In Tandy's telling, it turned out that a frequency was to blame. He discovered that an extractor fan had been emitting a frequency of 19 Hz, which is very close to the resonant frequency of the human eye, or the frequency at which the eye itself vibrates. This resonant frequency was causing distortions in Tandy’s visual field by vibrating his eyeballs.
Whatever science eventually tells us about precisely how sonic frequencies can impact humans, the fanatical hardcore believers of the 432 Hz movement don’t limit the power of frequencies to our bodies. They think sound vibrations can have an effect on a planetary—and even a cosmic—level.
This idea has gained traction for a number of reasons. It certainly helps that the CIA once investigated the possibility that humble sound frequencies could allow people to transcend space-time. The agency started exploring the potential uses of binaural beats in “parapsychological” intelligence gathering in a 1978 program called Project Stargate.
In a since-declassified CIA report about Stargate, the researchers wrote: “The brain and mind are complex, and it appears that they must be coaxed into certain formations by an orchestration of complex audio patterns.” These frequencies were used to pursue “out of body experiences,” “remote viewing,” and the ability to “manipulate time.” The program sought to find out whether “human consciousness can be brought to transcend the limitations of time-space as we know it.” The researchers effectively proposed travel across the universe, through sound waves alone.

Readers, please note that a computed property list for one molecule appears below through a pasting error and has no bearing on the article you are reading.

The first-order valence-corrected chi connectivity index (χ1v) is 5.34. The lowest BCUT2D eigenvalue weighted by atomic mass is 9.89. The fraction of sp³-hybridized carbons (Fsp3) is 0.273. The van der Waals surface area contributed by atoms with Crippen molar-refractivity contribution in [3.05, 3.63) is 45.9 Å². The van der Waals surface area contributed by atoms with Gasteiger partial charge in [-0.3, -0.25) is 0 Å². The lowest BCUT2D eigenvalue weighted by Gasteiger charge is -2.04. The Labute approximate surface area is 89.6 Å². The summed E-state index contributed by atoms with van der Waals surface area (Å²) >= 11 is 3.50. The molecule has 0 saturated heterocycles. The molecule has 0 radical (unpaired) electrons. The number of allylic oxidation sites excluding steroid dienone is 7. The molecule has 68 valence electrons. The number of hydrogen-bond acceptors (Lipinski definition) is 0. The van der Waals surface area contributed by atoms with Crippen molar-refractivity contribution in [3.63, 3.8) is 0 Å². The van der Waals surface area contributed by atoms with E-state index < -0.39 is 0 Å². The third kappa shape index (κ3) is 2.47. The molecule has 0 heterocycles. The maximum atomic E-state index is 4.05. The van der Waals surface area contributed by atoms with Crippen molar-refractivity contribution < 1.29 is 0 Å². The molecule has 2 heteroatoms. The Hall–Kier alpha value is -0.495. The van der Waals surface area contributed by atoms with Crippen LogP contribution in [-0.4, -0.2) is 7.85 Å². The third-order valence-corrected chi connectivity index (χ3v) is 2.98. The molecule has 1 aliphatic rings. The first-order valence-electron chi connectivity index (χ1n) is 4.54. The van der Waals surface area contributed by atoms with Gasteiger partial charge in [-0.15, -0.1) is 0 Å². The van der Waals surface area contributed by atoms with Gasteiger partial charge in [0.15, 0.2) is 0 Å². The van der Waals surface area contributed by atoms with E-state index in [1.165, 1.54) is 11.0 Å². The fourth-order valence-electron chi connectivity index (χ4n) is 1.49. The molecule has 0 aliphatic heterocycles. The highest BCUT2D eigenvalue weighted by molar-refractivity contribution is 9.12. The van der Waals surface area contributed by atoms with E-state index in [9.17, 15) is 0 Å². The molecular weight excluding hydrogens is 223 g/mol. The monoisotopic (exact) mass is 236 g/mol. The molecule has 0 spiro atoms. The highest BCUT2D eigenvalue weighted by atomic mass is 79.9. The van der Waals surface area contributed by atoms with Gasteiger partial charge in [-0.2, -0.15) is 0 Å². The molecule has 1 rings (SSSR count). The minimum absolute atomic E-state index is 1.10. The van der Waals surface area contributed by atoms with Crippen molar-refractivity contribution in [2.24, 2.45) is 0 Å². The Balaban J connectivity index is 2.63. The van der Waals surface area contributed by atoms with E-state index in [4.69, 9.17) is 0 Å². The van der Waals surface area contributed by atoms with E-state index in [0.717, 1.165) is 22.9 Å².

Project Stargate was decommissioned in the 1990s, after it failed to demonstrate the existence of paranormal phenomena. Still, the mere existence of the program has encouraged those who believe in the cosmic power of frequencies.
It’s for reasons like this that one figure in the 432 Hz movement, Brian T. Collins, who runs the site Omega432, has even proposed a number of synchronous Earth-wide concerts, strategically located along Ley lines. He aims to change human consciousness on a global level: “By using sound or music tuned to natural grid geometries, we can possibly affect change in the planetary grid fields and collective consciousness for the betterment of Humanity.”
It’s surely only a matter of time before someone advocates for galactic concerts—though perhaps those are already taking place?
The belief that the universe is filled with music is over two thousand years old. There is a name for this theory: “Musica Universalis” or “Music of the spheres,” which refers to planets. Pythagoras, the ancient Greek philosopher who first developed this cosmological theory, said, “There is geometry in the humming of the strings, there is music in the spacing of the spheres.”
Because he observed that moving objects produce sounds, like the vibrating strings of a musical instrument, he figured that the moving planets, the “spheres,” must also produce sound. Calculating the intervals between the planets, he surmised that they are spaced out in octaves. Each planet corresponds to a note, their orbits producing celestial music.